How An Asset Gathering Mindset Sets You Up For Success With Long Term Projects

Some time back I remember hearing the always fantastic, Brooks Jensen from Lenswork talk about the idea of gathering assets in relation to his photography.

He described how his approach to photography is a little different than how many others approach things, especially in regards to thinking in terms of projects, and his approach just might be the key to helping you unlock your next big project.

The “Hunter/Sniper” mindset

Most photographers, when tasked with a personal project, will agonize over finding an idea, perfecting that idea, then heading out in the world to attempt to hunt down the specific images they need for that project.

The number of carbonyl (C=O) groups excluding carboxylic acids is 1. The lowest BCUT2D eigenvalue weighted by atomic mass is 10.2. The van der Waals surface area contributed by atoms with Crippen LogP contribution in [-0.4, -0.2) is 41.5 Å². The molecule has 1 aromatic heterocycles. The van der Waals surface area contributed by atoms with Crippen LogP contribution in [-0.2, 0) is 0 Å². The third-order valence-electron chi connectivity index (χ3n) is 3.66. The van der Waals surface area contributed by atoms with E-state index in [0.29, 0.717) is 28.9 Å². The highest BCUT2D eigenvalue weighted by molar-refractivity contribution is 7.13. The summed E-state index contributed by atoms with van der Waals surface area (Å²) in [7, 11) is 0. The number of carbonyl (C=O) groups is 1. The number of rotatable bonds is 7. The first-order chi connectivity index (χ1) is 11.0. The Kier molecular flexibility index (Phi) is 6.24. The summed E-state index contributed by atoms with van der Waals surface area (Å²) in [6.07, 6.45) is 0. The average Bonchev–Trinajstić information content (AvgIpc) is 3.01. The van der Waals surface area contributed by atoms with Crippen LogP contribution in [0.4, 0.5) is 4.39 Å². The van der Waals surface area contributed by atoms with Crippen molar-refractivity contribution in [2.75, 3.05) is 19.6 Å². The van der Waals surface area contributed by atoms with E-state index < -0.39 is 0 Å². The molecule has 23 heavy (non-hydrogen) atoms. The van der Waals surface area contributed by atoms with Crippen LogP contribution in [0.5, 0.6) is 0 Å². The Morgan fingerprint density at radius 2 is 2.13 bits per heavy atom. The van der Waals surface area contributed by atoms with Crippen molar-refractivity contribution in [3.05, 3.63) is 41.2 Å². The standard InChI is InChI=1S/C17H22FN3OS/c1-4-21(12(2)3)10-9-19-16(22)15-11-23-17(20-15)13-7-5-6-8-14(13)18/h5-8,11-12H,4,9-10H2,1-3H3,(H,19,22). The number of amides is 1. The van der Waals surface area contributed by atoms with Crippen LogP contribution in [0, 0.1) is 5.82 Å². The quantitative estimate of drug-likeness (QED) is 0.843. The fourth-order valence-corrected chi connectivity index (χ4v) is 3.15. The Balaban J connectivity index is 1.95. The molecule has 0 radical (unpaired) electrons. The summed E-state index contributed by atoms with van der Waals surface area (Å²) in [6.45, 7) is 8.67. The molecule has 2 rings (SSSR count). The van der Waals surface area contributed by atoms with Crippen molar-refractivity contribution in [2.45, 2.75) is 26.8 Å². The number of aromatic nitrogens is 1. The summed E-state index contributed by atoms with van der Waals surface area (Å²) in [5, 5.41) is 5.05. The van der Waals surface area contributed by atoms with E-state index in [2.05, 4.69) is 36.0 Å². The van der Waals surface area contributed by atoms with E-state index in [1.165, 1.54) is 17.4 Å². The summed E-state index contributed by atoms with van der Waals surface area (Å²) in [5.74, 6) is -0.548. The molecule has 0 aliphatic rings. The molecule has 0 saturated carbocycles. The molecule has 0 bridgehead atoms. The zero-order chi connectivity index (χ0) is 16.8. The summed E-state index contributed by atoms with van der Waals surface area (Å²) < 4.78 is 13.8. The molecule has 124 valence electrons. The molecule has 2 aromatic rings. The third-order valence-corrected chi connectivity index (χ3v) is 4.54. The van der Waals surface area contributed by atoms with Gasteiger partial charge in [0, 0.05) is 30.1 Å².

It’s a process that can work very well, especially when there is a very clear cut project that requires some very specific photographs to create the visual narrative of the project you have in mind.

If you’re like me, however, you may find that approach a bit stifling.

I’ve mentioned, albeit vaguely, a couple long term projects I’ve been working on. Both very specific in subject material and as such I’d go out with my camera with the specific intent to hunt down the next couple photos I needed in the series.

Guess what, I’ve lost motivation to do anything with those projects by and large. I got bored with the subject material and more importantly I got tired of going out laser focused on those specific subjects only to find that I was able to add one or two new photos for a full afternoon spent searching.